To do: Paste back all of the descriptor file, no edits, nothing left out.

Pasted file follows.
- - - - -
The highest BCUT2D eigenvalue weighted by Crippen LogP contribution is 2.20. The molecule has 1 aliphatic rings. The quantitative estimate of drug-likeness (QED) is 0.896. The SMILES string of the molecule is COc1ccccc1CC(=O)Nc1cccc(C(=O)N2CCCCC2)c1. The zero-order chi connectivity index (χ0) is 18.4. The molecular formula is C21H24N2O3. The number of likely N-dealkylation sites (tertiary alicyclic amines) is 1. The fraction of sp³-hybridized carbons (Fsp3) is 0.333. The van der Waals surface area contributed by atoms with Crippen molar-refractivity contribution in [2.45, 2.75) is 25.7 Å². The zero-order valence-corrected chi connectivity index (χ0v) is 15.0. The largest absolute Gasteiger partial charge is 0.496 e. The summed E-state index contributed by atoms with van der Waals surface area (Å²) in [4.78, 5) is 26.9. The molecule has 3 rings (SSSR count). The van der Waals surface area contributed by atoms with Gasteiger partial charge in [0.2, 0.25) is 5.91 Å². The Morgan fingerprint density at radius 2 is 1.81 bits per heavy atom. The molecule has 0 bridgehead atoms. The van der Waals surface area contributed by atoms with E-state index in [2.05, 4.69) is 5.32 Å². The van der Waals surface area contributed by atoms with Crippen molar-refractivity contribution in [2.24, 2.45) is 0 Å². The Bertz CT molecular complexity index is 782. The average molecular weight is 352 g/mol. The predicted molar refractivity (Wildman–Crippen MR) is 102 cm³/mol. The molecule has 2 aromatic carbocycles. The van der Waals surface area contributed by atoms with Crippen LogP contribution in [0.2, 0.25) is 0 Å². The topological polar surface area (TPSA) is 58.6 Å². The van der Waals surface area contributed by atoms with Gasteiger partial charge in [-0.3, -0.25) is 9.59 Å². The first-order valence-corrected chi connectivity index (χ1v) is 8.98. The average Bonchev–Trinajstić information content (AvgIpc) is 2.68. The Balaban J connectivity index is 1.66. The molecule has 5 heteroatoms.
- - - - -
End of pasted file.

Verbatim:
The highest BCUT2D eigenvalue weighted by Crippen LogP contribution is 2.20. The molecule has 1 aliphatic rings. The quantitative estimate of drug-likeness (QED) is 0.896. The SMILES string of the molecule is COc1ccccc1CC(=O)Nc1cccc(C(=O)N2CCCCC2)c1. The zero-order chi connectivity index (χ0) is 18.4. The molecular formula is C21H24N2O3. The number of likely N-dealkylation sites (tertiary alicyclic amines) is 1. The fraction of sp³-hybridized carbons (Fsp3) is 0.333. The van der Waals surface area contributed by atoms with Crippen molar-refractivity contribution in [2.45, 2.75) is 25.7 Å². The zero-order valence-corrected chi connectivity index (χ0v) is 15.0. The largest absolute Gasteiger partial charge is 0.496 e. The summed E-state index contributed by atoms with van der Waals surface area (Å²) in [4.78, 5) is 26.9. The molecule has 3 rings (SSSR count). The van der Waals surface area contributed by atoms with Gasteiger partial charge in [0.2, 0.25) is 5.91 Å². The Morgan fingerprint density at radius 2 is 1.81 bits per heavy atom. The molecule has 0 bridgehead atoms. The van der Waals surface area contributed by atoms with E-state index in [2.05, 4.69) is 5.32 Å². The van der Waals surface area contributed by atoms with Crippen molar-refractivity contribution in [2.24, 2.45) is 0 Å². The Bertz CT molecular complexity index is 782. The average molecular weight is 352 g/mol. The predicted molar refractivity (Wildman–Crippen MR) is 102 cm³/mol. The molecule has 2 aromatic carbocycles. The van der Waals surface area contributed by atoms with Crippen LogP contribution in [0.2, 0.25) is 0 Å². The topological polar surface area (TPSA) is 58.6 Å². The van der Waals surface area contributed by atoms with Gasteiger partial charge in [-0.3, -0.25) is 9.59 Å². The first-order valence-corrected chi connectivity index (χ1v) is 8.98. The average Bonchev–Trinajstić information content (AvgIpc) is 2.68. The Balaban J connectivity index is 1.66. The molecule has 5 heteroatoms.